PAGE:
Milk Testing

One of the most useful & practical tests for those who own a dairy cow is milk testing!

  • Prevention is all about cow health from udder health to general cleanliness.
  • “Somatic cell” testing is a cheap, useful indicator of general udder health.
  • Bacterial cultures from individual quarter(s) can help identify specific pathogens.

– HOW – TO sample milk –

First, you need to find a lab nearby or one that offers the type of testing you need:

Second, you will need to call up that lab and ask them the pertinent following questions:

  • Do you offer somatic cell testing, and testing for butterfat and protein percentages? Price?
  • What kind of a container do I need to use for the samples? (Based on that answer, they may need to send you tubes, and make sure to get extra!! or you might be able to get them directly from your vet or a neighboring dairy farmer.)
  • Do you offer culturing or DNA testing for bacteria? Price?
  • If I ship the samples, how do they need to be packaged and what is the cost? Is there a DHIA tester in my area that I could give the samples to?

Third, taking the sample is the most important step!

Accuracy comes from proper clean handling:

1) Make sure everything is properly cleaned – your hands & the udder. Use alcohol swaps and thoroughly clean the teat ends.

2) Only use sterile tubes for collecting. Label each tube before collecting (FR, FL, RR, RL for front/rear and right/left quarter. Think of it as the cow’s left and right, the cow’s front and back.)
3) Taking samples from each quarter and use a separate tube for each quarter.  (If testing for fat and protein, one group sample is sufficient – and sanitation is not as critical as if testing for specific bacteria.)
4) Don’t take the first milk. Milk out each quarter a bit, then take a sample. (For fat and protein only, one group sample is sufficient and can be taken from your machine after milking is done.DSC06021
5) Freeze sample immediately, ship asap early in the week – overnight or next day (some labs work with preservatives, their handling procedure may be a bit different. Please read the online instructions or call the lab before sending in a sample for the first time.).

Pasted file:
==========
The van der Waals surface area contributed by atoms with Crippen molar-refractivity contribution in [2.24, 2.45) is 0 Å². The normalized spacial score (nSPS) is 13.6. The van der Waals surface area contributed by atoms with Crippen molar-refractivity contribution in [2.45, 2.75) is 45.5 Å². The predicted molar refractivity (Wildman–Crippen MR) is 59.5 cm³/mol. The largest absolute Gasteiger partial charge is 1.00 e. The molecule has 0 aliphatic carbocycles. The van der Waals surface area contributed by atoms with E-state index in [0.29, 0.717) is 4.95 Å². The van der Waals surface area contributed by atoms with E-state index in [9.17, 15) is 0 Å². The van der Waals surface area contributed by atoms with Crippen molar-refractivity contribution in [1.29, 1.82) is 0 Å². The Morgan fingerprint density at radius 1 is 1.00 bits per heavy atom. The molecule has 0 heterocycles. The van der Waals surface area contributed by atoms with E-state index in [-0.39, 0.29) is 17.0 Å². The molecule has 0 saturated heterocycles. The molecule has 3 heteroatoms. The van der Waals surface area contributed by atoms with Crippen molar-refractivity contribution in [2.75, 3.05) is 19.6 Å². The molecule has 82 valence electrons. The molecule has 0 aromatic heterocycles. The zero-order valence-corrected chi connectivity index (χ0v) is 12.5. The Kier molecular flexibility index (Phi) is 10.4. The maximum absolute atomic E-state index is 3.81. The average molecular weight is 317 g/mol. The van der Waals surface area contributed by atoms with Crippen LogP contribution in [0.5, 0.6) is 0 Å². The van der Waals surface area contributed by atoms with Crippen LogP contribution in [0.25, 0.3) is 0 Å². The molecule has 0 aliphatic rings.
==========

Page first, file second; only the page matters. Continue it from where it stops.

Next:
Fourth, reading the results:

  • SOMATIC CELL = Lower is better. The “score” will be 1,2,3,4,5, etc. and the “count” will be in thousands. So it may show up as 24 or 24,000 and they are the same thing. A “healthy” cow will have somatic cell below 200 (thousand). Ideal range is 0-150, 150-250 is acceptable, above 400 and you might seriously question the health of the animal. 750 is the legal limit for milk sold commercially. Anything in the millions indicates infection.
  • BUTTERFAT = If you want a cow that you can get lots of different products from (like skimming cream and such) you probably want the buttefat level to be above 4 percent. Butterfat CAN be changed through different feeding. For example, putting a cow out on fresh spring pasture tends to decrease butterfat % for a couple months while the grass is watery, fast growing, and plush. Generally, intense commercial diets encourage lower butterfat and more overall production. Most cows going to a family cow environment will lose production but gain butterfat by percentage. Butterfat depends somewhat on the breed, although within each breed is a lot of difference. I’ve seen Jerseys with 2.9% butterfat and Jerseys with 8.5% butterfat! Also, a fat cow does tend to give more butterfat, so if your cow is prone to stay thin or is unhealthy, their butterfat score will also be lower, typically. DSC06020
  • PROTEIN = Is not adjustable as much as butterfat via feed. Protein in almost any dairy cow will be between 3.0 and 4.2, you won’t see many cows outside that realm. Higher is always good, more “cheese yield”! Protein levels tend to be higher in “protein” breeds such as Jersey, Guernsey, or Swiss.
  • CULTURES = There are numerous bacteria that may be present on a culture. If something shows up, the lab should be able to indicate what the bacteria comes from. Most bacteria come primarily from either udder infection (Staph Aureus, etc.) or sanitation problems (E. coli, Klebsiella, etc.) so the identification of bacteria does a lot to explain the problem. You can take samples directly from the teat OR bulk samples from the tank of your machine or a jar in the fridge. I like to take samples from the fridge for maintenance because that is where you will be drinking the final product and any bacteria there may indicate that you need to adjust your sanitation practices. Even the most stringent sanitation measures may not be enough (for example, even the air hose from your machine to pump can harbor bacteria that infiltrates the milk!)

 

REPORT SAMPLES:

Below is a sample test result.

  • Negative = none counted.
  • Positive = bacteria identified. (Either infection or environmental contamination)
  • Multiple +++ indicates stronger infection.

API1

FAQ: I asked the lab: “If the cow has been actively treated with antibiotics before the milk test is sent in, will the PCR be detecting live, dead, or both types of bacteria. Is there any way to tell the difference, or would a healing cow have a low number because the bacteria are dead?

API answered: “The mastitis PCR is looking for specific DNA that Identifies the bacteria and thus will find both live and dead bacteria.  There is now way to different live from dead using PCR.  Culture plates are the only way to quantify live bacteria.  As the cow is “healing” the bacteria is being controlled/removed from the body so to heal the bacteria have to be killed and or removed.

The control (below) is to make sure the lab did not have a contamination of the sample.

API2

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